BC Ferries reports red ink and falling trafficWritten by Nick Blenkey
JUNE 18, 2012 — British Columbia Ferry Services Inc. (BC Ferries) has released its year-end results for fiscal 2012. The company reported a net loss of $16.5 million for the year ended March 31, 2012, compared to net earnings of $3.8 million the previous year. The net earnings from fiscal 2011 included a one-time gain of $9.3 million from the sale of the company’s former head office building.
Vehicle and passenger traffic declined by 3.5 percent and 2.8 per cent, respectively. The traffic in fiscal 2012 is the lowest vehicle traffic that BC Ferries has experienced in 13 years and the lowest passenger traffic in 21 years.
Revenues for the year decreased from $739.3 million to $738.2 million, while operating expenses increased from $672.2 million to $682.7 million. The $10.5 million increase in fiscal 2012 operating expenses includes increases of $4.0 million in fuel expenses and $8.5 million in amortization costs, partially offset by reductions in advertising costs, public relations expenses, cost of retail goods sold and a number of miscellaneous items.
Capital expenditures in the three and twelve months ended March 31, 2012 totaled $31.6 million and $122.2 million, respectively. For fiscal 2012, these investments include: $48.5 million in vessel upgrades and modifications; $44.0 million in terminal marine structures; $18.6 million in information technology; and $11.1 million in terminal and building upgrades and equipment.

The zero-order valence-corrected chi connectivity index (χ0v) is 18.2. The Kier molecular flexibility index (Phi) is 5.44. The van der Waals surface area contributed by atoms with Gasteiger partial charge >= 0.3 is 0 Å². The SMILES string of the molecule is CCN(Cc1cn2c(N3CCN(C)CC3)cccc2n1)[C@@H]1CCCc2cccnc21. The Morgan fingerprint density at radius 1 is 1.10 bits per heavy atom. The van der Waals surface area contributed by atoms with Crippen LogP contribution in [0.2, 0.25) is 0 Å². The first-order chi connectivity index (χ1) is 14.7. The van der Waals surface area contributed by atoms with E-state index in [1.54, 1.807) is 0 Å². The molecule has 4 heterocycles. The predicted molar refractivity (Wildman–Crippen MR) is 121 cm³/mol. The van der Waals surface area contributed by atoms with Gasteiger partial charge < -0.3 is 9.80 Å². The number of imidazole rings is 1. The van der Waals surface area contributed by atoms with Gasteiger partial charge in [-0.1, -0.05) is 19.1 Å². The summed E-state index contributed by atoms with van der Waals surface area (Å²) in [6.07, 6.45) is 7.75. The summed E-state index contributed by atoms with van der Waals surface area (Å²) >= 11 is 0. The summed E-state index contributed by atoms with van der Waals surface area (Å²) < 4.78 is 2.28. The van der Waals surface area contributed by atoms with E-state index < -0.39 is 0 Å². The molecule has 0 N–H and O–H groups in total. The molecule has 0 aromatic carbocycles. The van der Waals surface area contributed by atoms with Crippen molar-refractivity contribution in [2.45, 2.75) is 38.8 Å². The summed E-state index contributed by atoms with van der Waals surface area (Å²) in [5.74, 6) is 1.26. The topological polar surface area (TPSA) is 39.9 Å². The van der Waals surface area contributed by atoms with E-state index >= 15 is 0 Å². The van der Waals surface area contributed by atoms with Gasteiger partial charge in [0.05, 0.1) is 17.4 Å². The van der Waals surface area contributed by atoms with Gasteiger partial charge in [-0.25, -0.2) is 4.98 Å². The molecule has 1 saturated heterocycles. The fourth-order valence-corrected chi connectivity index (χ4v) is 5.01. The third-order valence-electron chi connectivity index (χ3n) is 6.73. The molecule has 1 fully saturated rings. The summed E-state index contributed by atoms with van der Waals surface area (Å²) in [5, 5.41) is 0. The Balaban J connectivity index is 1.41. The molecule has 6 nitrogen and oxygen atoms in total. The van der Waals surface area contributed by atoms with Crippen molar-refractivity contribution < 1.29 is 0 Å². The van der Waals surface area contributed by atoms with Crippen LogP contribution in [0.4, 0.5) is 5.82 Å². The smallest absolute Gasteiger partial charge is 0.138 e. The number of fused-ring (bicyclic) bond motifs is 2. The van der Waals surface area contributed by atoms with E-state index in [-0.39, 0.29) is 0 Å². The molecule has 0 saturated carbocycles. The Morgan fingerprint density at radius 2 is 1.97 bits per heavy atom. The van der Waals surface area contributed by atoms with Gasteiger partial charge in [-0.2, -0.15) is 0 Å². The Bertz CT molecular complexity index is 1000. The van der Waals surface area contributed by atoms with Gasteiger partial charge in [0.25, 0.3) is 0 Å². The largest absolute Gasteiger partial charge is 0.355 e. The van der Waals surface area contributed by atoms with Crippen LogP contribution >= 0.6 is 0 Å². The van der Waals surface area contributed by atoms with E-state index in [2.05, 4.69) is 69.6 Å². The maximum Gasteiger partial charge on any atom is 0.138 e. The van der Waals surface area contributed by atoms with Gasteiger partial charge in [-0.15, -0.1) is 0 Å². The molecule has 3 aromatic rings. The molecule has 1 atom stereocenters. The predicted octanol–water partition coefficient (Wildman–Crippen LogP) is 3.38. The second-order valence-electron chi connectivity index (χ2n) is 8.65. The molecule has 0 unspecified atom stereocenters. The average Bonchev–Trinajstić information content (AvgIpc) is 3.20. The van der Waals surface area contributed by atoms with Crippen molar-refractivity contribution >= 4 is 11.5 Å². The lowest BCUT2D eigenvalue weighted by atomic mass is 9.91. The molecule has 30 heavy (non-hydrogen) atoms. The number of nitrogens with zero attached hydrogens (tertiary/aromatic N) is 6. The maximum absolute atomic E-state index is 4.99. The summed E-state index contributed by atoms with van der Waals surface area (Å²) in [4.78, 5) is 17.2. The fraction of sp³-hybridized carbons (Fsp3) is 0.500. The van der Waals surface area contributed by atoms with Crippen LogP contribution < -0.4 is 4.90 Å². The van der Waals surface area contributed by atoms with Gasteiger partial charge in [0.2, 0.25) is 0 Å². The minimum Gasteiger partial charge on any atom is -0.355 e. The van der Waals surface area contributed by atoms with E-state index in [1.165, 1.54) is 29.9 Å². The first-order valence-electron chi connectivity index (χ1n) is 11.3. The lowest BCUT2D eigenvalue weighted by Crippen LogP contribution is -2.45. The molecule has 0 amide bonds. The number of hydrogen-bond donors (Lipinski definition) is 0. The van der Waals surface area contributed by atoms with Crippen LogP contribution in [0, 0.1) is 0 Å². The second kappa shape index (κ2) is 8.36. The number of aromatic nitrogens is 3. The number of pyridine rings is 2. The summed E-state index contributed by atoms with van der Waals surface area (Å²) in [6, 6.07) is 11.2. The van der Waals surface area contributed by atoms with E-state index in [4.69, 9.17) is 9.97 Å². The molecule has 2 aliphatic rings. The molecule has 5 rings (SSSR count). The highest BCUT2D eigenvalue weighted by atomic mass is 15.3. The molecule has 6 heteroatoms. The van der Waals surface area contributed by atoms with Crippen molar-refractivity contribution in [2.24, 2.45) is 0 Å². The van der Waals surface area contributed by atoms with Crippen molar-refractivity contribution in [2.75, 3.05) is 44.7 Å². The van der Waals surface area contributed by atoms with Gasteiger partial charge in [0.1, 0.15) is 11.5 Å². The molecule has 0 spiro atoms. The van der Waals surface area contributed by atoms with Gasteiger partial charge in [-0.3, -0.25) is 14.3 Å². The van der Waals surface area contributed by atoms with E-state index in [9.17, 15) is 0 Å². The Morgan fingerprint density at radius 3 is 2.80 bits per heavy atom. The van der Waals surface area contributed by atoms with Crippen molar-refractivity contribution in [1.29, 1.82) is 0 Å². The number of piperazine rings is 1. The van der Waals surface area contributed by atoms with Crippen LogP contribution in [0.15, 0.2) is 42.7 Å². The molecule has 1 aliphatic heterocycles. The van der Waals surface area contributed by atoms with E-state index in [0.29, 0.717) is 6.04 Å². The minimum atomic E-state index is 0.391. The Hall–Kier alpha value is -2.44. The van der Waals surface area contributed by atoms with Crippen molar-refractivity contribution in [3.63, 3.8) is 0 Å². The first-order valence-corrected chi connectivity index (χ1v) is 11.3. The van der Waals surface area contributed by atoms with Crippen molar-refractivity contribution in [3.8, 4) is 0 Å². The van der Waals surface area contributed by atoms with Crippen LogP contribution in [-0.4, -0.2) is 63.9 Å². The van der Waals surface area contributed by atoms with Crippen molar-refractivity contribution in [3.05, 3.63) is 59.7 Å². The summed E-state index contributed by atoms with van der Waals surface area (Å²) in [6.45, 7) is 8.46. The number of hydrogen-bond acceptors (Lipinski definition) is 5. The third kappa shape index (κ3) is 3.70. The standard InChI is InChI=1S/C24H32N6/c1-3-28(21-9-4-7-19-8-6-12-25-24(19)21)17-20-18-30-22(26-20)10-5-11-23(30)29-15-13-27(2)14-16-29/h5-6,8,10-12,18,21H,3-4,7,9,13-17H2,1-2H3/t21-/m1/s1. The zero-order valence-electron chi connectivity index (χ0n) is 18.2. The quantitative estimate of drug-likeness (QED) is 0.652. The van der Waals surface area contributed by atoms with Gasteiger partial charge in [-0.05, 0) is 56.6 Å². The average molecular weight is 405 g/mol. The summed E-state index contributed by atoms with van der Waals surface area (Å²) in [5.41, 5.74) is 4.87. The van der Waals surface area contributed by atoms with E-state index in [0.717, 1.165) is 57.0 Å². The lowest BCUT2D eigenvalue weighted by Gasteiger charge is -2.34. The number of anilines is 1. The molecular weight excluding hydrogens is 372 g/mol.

BC Ferries notes that on January 24, 2012, the British Columbia Ferries Commissioner (the Commissioner) released his report following a comprehensive review of BC Ferries and the commercial regulatory structure in which it operates. The review reconfirmed the company is an efficient and well run operation. The report makes recommendations covering a wide range of ferry related issues and clearly articulates the challenges ahead if BC Ferries continues to operate the same level of service with the same level of government funding.
In May 2012 in response to the Commissioner’s report, the Province of British Columbia enacted Bill 47 which implemented changes to the Coastal Ferry Act designed to balance the interests of ferry users, taxpayers and the sustainability of the ferry operator. In announcing Bill 47 the Minister of Transportation and Infrastructure (the Minister) also announced a commitment of $79.5 million to reduce pressure on fares and price caps. Of this amount, $25 million was a contribution to equity in the fiscal year ended March 31, 2012. The remaining $54.5 million will be provided over the next four fiscal years.
”The legislative changes and committed funding are important to the long term financial sustainability of BC Ferries in order to provide British Columbians with a reliable and affordable service without compromising safety,” said Mike Corrigan, BC Ferries’ President and CEO. “We look forward to working with the Province, local communities and the Commissioner to help find solutions that are in the common interests of our customers, the government and BC Ferries.”
BC Ferries is currently forecasting “a small loss for fiscal 2013, largely driven by significantly lower traffic levels than those originally included in setting performance term three price caps. The company expects to return to profitability in fiscal 2014, assuming no further deterioration in traffic.”
BC Ferries says it “does not anticipate that economic conditions or its traffic levels will improve in the near future and the company is continuing its program of cost containment and deferrals without compromising the safety of its operations.”
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